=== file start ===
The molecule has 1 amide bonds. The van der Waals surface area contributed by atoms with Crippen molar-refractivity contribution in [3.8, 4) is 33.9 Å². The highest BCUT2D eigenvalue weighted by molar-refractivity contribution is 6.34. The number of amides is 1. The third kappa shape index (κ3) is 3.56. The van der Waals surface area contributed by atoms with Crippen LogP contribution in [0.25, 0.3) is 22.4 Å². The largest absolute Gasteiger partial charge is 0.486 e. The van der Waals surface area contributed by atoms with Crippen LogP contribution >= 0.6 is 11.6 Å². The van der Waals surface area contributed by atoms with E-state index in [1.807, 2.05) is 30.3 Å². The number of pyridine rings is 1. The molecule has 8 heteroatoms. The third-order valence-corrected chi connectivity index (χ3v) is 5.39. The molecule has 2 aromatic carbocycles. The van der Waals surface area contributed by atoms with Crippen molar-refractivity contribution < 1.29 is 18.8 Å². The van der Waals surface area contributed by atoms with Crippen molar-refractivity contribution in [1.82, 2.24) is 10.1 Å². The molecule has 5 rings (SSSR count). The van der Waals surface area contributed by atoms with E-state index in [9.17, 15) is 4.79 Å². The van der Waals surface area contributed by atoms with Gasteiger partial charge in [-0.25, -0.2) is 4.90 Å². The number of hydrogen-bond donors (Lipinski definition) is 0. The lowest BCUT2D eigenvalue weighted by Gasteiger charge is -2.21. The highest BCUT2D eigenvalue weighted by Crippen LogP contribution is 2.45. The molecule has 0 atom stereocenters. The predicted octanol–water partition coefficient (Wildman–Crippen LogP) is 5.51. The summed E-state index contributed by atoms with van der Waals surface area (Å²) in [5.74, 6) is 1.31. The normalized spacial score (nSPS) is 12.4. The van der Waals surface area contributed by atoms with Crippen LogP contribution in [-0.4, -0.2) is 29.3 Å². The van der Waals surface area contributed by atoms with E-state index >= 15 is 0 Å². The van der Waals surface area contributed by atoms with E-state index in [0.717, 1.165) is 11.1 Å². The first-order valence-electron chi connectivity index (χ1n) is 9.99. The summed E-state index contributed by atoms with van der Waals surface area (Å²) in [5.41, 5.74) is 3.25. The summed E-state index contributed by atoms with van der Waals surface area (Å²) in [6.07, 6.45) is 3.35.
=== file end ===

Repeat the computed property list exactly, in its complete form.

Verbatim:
The molecule has 1 amide bonds. The van der Waals surface area contributed by atoms with Crippen molar-refractivity contribution in [3.8, 4) is 33.9 Å². The highest BCUT2D eigenvalue weighted by molar-refractivity contribution is 6.34. The number of amides is 1. The third kappa shape index (κ3) is 3.56. The van der Waals surface area contributed by atoms with Crippen LogP contribution in [0.25, 0.3) is 22.4 Å². The largest absolute Gasteiger partial charge is 0.486 e. The van der Waals surface area contributed by atoms with Crippen LogP contribution >= 0.6 is 11.6 Å². The van der Waals surface area contributed by atoms with E-state index in [1.807, 2.05) is 30.3 Å². The number of pyridine rings is 1. The molecule has 8 heteroatoms. The third-order valence-corrected chi connectivity index (χ3v) is 5.39. The molecule has 2 aromatic carbocycles. The van der Waals surface area contributed by atoms with Crippen molar-refractivity contribution < 1.29 is 18.8 Å². The van der Waals surface area contributed by atoms with Crippen molar-refractivity contribution in [1.82, 2.24) is 10.1 Å². The molecule has 5 rings (SSSR count). The van der Waals surface area contributed by atoms with E-state index in [9.17, 15) is 4.79 Å². The van der Waals surface area contributed by atoms with Gasteiger partial charge in [-0.25, -0.2) is 4.90 Å². The number of hydrogen-bond donors (Lipinski definition) is 0. The lowest BCUT2D eigenvalue weighted by Gasteiger charge is -2.21. The highest BCUT2D eigenvalue weighted by Crippen LogP contribution is 2.45. The molecule has 0 atom stereocenters. The predicted octanol–water partition coefficient (Wildman–Crippen LogP) is 5.51. The summed E-state index contributed by atoms with van der Waals surface area (Å²) in [5.74, 6) is 1.31. The normalized spacial score (nSPS) is 12.4. The van der Waals surface area contributed by atoms with Crippen LogP contribution in [-0.4, -0.2) is 29.3 Å². The van der Waals surface area contributed by atoms with E-state index >= 15 is 0 Å². The van der Waals surface area contributed by atoms with E-state index in [0.717, 1.165) is 11.1 Å². The first-order valence-electron chi connectivity index (χ1n) is 9.99. The summed E-state index contributed by atoms with van der Waals surface area (Å²) in [5.41, 5.74) is 3.25. The summed E-state index contributed by atoms with van der Waals surface area (Å²) in [6.07, 6.45) is 3.35.